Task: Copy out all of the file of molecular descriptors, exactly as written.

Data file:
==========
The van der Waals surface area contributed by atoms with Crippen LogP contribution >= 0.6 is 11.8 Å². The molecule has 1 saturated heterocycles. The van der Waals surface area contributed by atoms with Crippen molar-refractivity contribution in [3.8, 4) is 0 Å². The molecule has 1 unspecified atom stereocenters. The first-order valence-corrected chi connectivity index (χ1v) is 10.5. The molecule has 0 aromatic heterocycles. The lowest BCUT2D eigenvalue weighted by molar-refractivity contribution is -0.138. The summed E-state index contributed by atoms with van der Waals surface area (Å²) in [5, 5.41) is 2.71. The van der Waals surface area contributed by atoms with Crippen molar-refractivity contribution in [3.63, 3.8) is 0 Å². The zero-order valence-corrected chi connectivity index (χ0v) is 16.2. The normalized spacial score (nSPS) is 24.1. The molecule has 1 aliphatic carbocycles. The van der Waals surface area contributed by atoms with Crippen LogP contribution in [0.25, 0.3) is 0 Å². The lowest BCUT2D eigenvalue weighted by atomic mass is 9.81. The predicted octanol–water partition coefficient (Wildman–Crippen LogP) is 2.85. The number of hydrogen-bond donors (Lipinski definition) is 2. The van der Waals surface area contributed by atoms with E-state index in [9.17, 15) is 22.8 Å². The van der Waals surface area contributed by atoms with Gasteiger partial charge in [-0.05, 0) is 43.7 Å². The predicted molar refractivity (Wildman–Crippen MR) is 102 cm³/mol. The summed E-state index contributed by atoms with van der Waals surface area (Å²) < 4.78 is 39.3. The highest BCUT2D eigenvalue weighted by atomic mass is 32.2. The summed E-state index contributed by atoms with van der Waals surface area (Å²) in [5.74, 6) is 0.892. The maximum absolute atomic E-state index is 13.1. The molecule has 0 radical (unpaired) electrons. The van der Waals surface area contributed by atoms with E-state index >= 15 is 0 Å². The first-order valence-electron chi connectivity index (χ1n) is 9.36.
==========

The van der Waals surface area contributed by atoms with Crippen LogP contribution >= 0.6 is 11.8 Å². The molecule has 1 saturated heterocycles. The van der Waals surface area contributed by atoms with Crippen molar-refractivity contribution in [3.8, 4) is 0 Å². The molecule has 1 unspecified atom stereocenters. The first-order valence-corrected chi connectivity index (χ1v) is 10.5. The molecule has 0 aromatic heterocycles. The lowest BCUT2D eigenvalue weighted by molar-refractivity contribution is -0.138. The summed E-state index contributed by atoms with van der Waals surface area (Å²) in [5, 5.41) is 2.71. The van der Waals surface area contributed by atoms with Crippen molar-refractivity contribution in [3.63, 3.8) is 0 Å². The zero-order valence-corrected chi connectivity index (χ0v) is 16.2. The normalized spacial score (nSPS) is 24.1. The molecule has 1 aliphatic carbocycles. The van der Waals surface area contributed by atoms with Crippen LogP contribution in [0.25, 0.3) is 0 Å². The lowest BCUT2D eigenvalue weighted by atomic mass is 9.81. The predicted octanol–water partition coefficient (Wildman–Crippen LogP) is 2.85. The number of hydrogen-bond donors (Lipinski definition) is 2. The van der Waals surface area contributed by atoms with E-state index in [9.17, 15) is 22.8 Å². The van der Waals surface area contributed by atoms with Gasteiger partial charge in [-0.05, 0) is 43.7 Å². The predicted molar refractivity (Wildman–Crippen MR) is 102 cm³/mol. The summed E-state index contributed by atoms with van der Waals surface area (Å²) < 4.78 is 39.3. The highest BCUT2D eigenvalue weighted by atomic mass is 32.2. The summed E-state index contributed by atoms with van der Waals surface area (Å²) in [5.74, 6) is 0.892. The maximum absolute atomic E-state index is 13.1. The molecule has 0 radical (unpaired) electrons. The van der Waals surface area contributed by atoms with E-state index >= 15 is 0 Å². The first-order valence-electron chi connectivity index (χ1n) is 9.36.